Journalists honored with First Amendment Awards

4/8/2014, 12:34 p.m.
The first reports of the scandal that led to the indictments of former Virginia Gov. Bob McDonnell and his wife, ...
The reporters' stories led to former Va. Gov. Bob McDonnell and wife charged in gifts case.

Four journalists were recently recognized for their use of Virginia's Freedom of Information Act to uncover separate scandals in the governor's office and the state's Department of Alcoholic Beverage Control.

Rosalind Helderman, Laura Vozzella and Carol Leonnig of The Washington Post and Katy Burnell Evans of The Daily Progress in Charlottesville were presented with the VPA First Amendment Award during the association's annual meeting in suburban Richmond.

The first reports of the scandal that led to the indictments of former Virginia Gov. Bob McDonnell and his wife, Maureen, came in The Washington Post, which reported that Star Scientific executive Jonnie Williams had paid $15,000 in catering fees for McDonnell's daughter's wedding reception.

More stories followed, linking the connections between the McDonnells and Williams' attempts to have his company's food supplement, Anatabloc, promoted and assisted financially by state grants and state medical officials.

Month after month, the reporting continued, with stories about more gifts - a Rolex watch, designer clothes, free flights, golf outings and lodging at Williams' lake estate - and loans to help keep Virginia's First couple financially solvent. Most of these gratuities were never reported on disclosure filings.

The bylines in the Post included a combination of reporters' names: Rosalind Helderman, Laura Vozzella and Carol Leonnig. Their reports essentially ended McDonnell's promising future in national politics, outed the executive mansion as a chaotic residence and had a role in last year's statewide elections.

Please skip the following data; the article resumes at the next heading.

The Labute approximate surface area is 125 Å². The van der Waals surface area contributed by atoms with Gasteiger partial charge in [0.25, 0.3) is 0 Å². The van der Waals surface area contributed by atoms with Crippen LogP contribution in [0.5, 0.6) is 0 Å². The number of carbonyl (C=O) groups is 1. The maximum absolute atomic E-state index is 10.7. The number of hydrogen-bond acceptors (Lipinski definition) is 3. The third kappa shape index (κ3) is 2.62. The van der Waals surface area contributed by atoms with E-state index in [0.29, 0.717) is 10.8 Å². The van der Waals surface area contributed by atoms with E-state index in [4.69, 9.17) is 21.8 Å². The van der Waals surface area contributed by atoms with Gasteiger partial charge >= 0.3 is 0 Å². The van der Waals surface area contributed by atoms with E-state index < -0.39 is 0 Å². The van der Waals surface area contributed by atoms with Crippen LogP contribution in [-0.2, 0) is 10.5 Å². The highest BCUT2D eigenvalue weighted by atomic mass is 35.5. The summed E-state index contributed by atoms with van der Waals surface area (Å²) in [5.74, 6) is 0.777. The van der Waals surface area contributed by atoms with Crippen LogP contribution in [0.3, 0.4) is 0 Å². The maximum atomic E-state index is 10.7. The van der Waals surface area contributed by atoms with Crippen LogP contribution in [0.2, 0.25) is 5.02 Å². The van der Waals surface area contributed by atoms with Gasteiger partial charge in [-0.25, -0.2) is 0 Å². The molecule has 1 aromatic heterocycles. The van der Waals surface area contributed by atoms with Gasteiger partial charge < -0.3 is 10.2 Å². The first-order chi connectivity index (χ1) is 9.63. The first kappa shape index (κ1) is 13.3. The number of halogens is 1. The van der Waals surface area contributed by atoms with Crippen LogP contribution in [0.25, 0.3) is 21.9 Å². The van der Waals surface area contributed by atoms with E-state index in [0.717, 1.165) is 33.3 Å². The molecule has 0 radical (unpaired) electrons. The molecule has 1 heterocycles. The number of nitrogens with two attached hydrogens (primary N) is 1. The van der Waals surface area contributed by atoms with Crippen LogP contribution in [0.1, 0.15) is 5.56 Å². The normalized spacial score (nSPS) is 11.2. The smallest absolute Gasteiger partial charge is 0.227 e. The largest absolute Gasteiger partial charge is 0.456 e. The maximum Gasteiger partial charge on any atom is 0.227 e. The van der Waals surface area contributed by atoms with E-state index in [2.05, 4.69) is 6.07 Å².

The McDonnells now face federal corruption trials after a lengthy grand jury investigation. In the aftermath, the General Assembly passed what legislators called reforms that are supposed to keep things like this from happening again.

"The dogged, persistent reporting was done through excellent source development, use of the Freedom of Information Act and, most important, savvy journalists," noted the Virginia Press Association in issuing the award. "Helderman, Vozzella and Loenig and the Washington Post held Virginia's highest official and his family accountable - which is why the founders placed press freedom as part of the First Amendment."

Evans, of the The Daily Progress was likewise lauded for her tenacity.

On an April evening last year, three students at the University of Virginia bought sparkling water, cookie dough and cake mix at a grocery store in Charlottesville and were getting into their car to leave when they were accosted by six plain-clothed men who surrounded their car and attempted to get the students from the car.

The students, thinking they were under attack, drove off when one man beat on a window and another pulled a gun. They called 911 as they were fleeing. They were actually being pursued by state ABC agents, who mistakenly thought the women had illegally bought beer. The driver, a 20-year-old student, was jailed on felony charges for a night and half day.

The case stayed that way until The Daily Progress became aware of it. The charges were dropped and the record of the charges later was expunged.

Because of Evans' reporting, the agents, though originally cleared of improper conduct by their supervisors, were re-investigated and found to have violated several department regulations.